list index()

Alex Martelli aleax at
Sun Sep 2 01:57:00 CEST 2007

Marc 'BlackJack' Rintsch <bj_666 at> wrote:

> On Sat, 01 Sep 2007 13:44:28 -0600, Michael L Torrie wrote:
> > Alex Martelli wrote:
> > 
> >> is the "one obvious way to do it" (the set(...) is just a simple and
> >> powerful optimization -- checking membership in a set is roughly O(1),
> >> while checking membership in a list of N items is O(N)...).
> > 
> > Depending on a how a set is stored, I'd estimate any membership check in
> > a set to be O(log N).
> Sets are stored as hash tables so membership check is O(1) just like Alex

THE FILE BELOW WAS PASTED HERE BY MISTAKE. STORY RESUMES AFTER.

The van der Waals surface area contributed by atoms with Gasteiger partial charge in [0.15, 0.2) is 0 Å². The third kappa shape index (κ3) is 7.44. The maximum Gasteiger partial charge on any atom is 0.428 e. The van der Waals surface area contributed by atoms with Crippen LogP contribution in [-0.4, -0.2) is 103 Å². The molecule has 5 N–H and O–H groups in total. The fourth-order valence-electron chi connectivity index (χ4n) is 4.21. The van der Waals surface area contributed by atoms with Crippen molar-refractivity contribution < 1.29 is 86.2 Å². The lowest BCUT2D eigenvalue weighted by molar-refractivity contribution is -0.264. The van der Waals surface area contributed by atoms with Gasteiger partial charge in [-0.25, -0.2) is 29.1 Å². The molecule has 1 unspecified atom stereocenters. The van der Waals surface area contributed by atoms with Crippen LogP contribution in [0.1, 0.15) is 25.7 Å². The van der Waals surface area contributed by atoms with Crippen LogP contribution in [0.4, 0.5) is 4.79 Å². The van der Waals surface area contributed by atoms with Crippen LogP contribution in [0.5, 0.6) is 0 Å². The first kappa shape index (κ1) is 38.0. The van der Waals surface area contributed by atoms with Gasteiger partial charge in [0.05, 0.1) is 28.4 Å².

> said.

"Roughly" O(1), as I said, because of the usual issues with cost of
hashing, potential hashing conflicts, re-hashing (which requires
thinking in terms of *amortized* big-O, just like, say, list appends!),
etc, just like for any hash table implementation (though Python's, long
used and finely tuned in dicts then adopted for sets, is an exceedingly
good implementation, it IS possible to artificially construct a "worst
case" -- e.g., set(23+sys.maxint*i*2+i for i in xrange(24,199))...)


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